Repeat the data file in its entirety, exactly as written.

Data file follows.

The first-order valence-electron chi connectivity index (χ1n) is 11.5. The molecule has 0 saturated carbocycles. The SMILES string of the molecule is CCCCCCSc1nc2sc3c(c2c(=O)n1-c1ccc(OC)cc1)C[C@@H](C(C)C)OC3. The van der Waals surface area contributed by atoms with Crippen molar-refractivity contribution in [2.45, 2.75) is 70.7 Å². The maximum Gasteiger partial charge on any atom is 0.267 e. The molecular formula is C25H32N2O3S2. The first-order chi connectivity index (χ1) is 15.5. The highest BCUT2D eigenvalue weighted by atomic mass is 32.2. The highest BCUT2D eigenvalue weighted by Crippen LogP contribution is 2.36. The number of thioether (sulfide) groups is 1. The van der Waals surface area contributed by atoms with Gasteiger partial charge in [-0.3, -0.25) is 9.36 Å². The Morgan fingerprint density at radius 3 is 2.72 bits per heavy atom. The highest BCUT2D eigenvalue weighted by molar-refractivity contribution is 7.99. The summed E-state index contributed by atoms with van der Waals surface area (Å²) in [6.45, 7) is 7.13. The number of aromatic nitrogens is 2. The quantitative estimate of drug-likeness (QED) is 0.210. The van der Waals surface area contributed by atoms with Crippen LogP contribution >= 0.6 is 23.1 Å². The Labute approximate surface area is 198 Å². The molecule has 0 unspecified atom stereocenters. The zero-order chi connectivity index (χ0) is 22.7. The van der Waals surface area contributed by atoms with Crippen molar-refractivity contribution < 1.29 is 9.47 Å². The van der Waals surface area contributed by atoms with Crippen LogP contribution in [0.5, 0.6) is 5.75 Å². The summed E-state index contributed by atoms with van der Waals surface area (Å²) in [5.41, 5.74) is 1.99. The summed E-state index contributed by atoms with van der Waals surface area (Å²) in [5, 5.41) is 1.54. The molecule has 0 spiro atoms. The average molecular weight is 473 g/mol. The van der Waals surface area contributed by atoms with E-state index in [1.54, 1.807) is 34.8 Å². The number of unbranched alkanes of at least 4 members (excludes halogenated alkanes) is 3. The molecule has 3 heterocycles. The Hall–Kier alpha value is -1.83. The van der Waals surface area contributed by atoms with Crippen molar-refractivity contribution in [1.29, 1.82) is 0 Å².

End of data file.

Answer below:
The first-order valence-electron chi connectivity index (χ1n) is 11.5. The molecule has 0 saturated carbocycles. The SMILES string of the molecule is CCCCCCSc1nc2sc3c(c2c(=O)n1-c1ccc(OC)cc1)C[C@@H](C(C)C)OC3. The van der Waals surface area contributed by atoms with Crippen molar-refractivity contribution in [2.45, 2.75) is 70.7 Å². The maximum Gasteiger partial charge on any atom is 0.267 e. The molecular formula is C25H32N2O3S2. The first-order chi connectivity index (χ1) is 15.5. The highest BCUT2D eigenvalue weighted by atomic mass is 32.2. The highest BCUT2D eigenvalue weighted by Crippen LogP contribution is 2.36. The number of thioether (sulfide) groups is 1. The van der Waals surface area contributed by atoms with Gasteiger partial charge in [-0.3, -0.25) is 9.36 Å². The Morgan fingerprint density at radius 3 is 2.72 bits per heavy atom. The highest BCUT2D eigenvalue weighted by molar-refractivity contribution is 7.99. The summed E-state index contributed by atoms with van der Waals surface area (Å²) in [6.45, 7) is 7.13. The number of aromatic nitrogens is 2. The quantitative estimate of drug-likeness (QED) is 0.210. The van der Waals surface area contributed by atoms with Crippen LogP contribution >= 0.6 is 23.1 Å². The Labute approximate surface area is 198 Å². The molecule has 0 unspecified atom stereocenters. The zero-order chi connectivity index (χ0) is 22.7. The van der Waals surface area contributed by atoms with Crippen molar-refractivity contribution < 1.29 is 9.47 Å². The van der Waals surface area contributed by atoms with Crippen LogP contribution in [0.5, 0.6) is 5.75 Å². The summed E-state index contributed by atoms with van der Waals surface area (Å²) in [5.41, 5.74) is 1.99. The summed E-state index contributed by atoms with van der Waals surface area (Å²) in [5, 5.41) is 1.54. The molecule has 0 spiro atoms. The average molecular weight is 473 g/mol. The van der Waals surface area contributed by atoms with E-state index in [1.54, 1.807) is 34.8 Å². The number of unbranched alkanes of at least 4 members (excludes halogenated alkanes) is 3. The molecule has 3 heterocycles. The Hall–Kier alpha value is -1.83. The van der Waals surface area contributed by atoms with Crippen molar-refractivity contribution in [1.29, 1.82) is 0 Å².